I once told someone that in addition to learning about their ancient origins (such as Y-DNA and mtDNA haplogroups), many genetic genealogists would ideally like to match every portion of their DNA with the contributing ancestor.Â Although this might seem to be beyond the reach of current genetic ancestry testing, it has actually already begun.Â The family compare function of 23andMe, for example, is already being used by genetic genealogists for just this purpose; people who have matching DNA segments can compare ancestry and attempt to identify the ancestor who might have contributed the DNA.
For obvious reasons, medical geneticists have for many years been using genealogy to trace founder mutations in populations.Â For example, in 2008 scientists traced a colon cancer gene in the United States to a Mr. and Mrs. George Fry who arrived in the New World around 1630 (see A Single Colon Cancer Gene Traced to 1630).
The first rumblings about DNA and the Book of Mormon came about 10 years ago, according to Perego, a senior researcher at Sorenson Molecular Genealogy Foundation.Critics cobbled together data from a variety of early DNA studies and came to the unsurprising conclusion that the studies indicated an Asian origin for Native Americans.
This, the critics argued, proved that the Book of Mormon was false. They claimed that the book says the continent was empty and if it was empty, then all Native Americans should have Lehi’s Israelite DNA, not Asian DNA.
Ugo Perego, well-known in genetic genealogy circles, talks with the journalist about the compatibility of our current understanding of Native American origins and the Book of Mormon.Â According to Perego, there are possibilities solutions to this apparent conundrum:
In the past week there have been so many articles and posts about either genetic genealogy or DTC genetics that Iâ€™m writing them up as a summary post rather than individually.
The New York Times Tackles DTC Genetic Testing
An article in yesterdayâ€™s New York Times by Jane E. Brody â€“ â€œBuyer Beware of Home DNA Testsâ€ â€“ argues that DTC genetic testing is fraught with danger (the article and some of Brody’s arguments are summarized by Grace Ibay of Genetics & Health: â€œSeven Reasons Why Home DNA Tests Are Hypeâ€).Â The author even lumps in genetic genealogy (which has been around for over 9 years now, hardly a â€œnew industryâ€ that has sprung up â€œto cash inâ€ on new science):
The Social Security Death Index (SSDI) is a searchable database created from the U.S. Social Security Administration’s Death Master File, which contains the name and social security number of deceased persons reported to the Social Security Administration since roughly 1962.Â In addition to being used by genealogists, the Death Master File and SSDI are used by financial firms and government agencies for various reasons such as preventing identity fraud.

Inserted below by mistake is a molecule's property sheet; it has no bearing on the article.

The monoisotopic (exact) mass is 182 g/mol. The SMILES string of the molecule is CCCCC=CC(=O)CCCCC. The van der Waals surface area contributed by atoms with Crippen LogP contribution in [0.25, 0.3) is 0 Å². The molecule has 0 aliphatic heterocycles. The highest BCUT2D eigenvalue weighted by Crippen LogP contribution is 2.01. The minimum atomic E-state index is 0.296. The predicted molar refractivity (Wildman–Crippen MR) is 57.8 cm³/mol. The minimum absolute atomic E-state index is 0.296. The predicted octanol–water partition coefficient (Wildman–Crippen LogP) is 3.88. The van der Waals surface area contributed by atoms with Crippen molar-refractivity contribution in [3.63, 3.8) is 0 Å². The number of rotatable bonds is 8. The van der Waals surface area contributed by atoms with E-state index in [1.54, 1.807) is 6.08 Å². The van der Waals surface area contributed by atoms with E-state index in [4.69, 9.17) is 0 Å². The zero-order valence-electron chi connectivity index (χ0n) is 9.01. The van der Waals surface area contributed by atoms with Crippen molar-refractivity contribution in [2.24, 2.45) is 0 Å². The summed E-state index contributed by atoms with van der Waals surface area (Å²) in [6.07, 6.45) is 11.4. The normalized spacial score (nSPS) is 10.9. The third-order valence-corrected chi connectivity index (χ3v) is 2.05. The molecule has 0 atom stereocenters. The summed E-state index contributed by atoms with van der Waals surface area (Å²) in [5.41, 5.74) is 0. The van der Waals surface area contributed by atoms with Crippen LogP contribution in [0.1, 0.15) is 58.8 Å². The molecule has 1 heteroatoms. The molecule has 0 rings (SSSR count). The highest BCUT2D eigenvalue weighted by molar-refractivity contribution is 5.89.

As part of her doctoral research, Sudeepa Abeysinghe is asking people who have purchased genomic tests to complete the â€œUser Experiences of Direct-to-Consumer Genomic Testing Surveyâ€.Â According to Sudeepa, the survey focuses on the consumer experience and is completely independent of any testing company.
Although Iâ€™m late on reporting this (it was already covered by GenomeWeb, for example), I thought I would mention it in case anyone has missed the previous coverage and might be interested in completing the survey.
This is an opportunity for genetic genealogists to share their experiences and voice their thoughts regarding DTC genomic testing.
Barbara Ameer and Norberto Krivoy of the American College of Clinical Pharmacology (ACCP) have an article (pdf) in The Journal of Clinical Pharmacology that promotes regulation of DTC genetic tests (which could conceivably include genetic genealogy tests).Â The Genomics Law Report analyzes the paperâ€™s arguments and concludes with the following:
â€œWithout convincing evidence of the harms of DTC genetic testing, it remains difficult to fully justify more rigorous governmental regulation, or to anticipate its content, structure or ultimate effect, which perhaps explains why such regulation continues to remain just over the horizon.â€
The standardized system was first published in the Fall 2008 issue (pdf) of the Journal of Genetic Genealogy (JoGG).
First, let me add a note of caution â€“ this change ONLY represents a change in how results are REPORTED.Â Even though companies report results differently, this does not mean that the actual DNA testing results are wrong or different!Â This shift is NOT to correct errors in testing results; it is only to standardize reporting.
The Evansville Courier & Press has a great article â€“ â€œAt 97, life is worth a big fuss: Six generations gathered at matriach’s birthday partyâ€ â€“ which contains a picture of six generations of the Moore Family of Indiana.Â The picture shows a newborn and 5 generations of her ancestors; her mother, grandmother, great-grandmother, great-great-grandfather, and great-great-great-grandmother!Â It is truly amazing and I highly recommend clicking over to the article to see it.
My Mother’s Mother’s Mother’s Father’s Mother (whew!)
The picture led me to wonder who was my motherâ€™s motherâ€™s motherâ€™s fatherâ€™s mother (following the same lineage in the articleâ€™s picture), and whether I ever met her.Â After consulting my family tree software (maybe I could have done it from memory, but I thought Iâ€™d save some time!), I discovered that her name was Jemima Cooper.Â I never had the opportunity to meet Jemima because she died 53 years before my birth.Â She would be 118 years old today.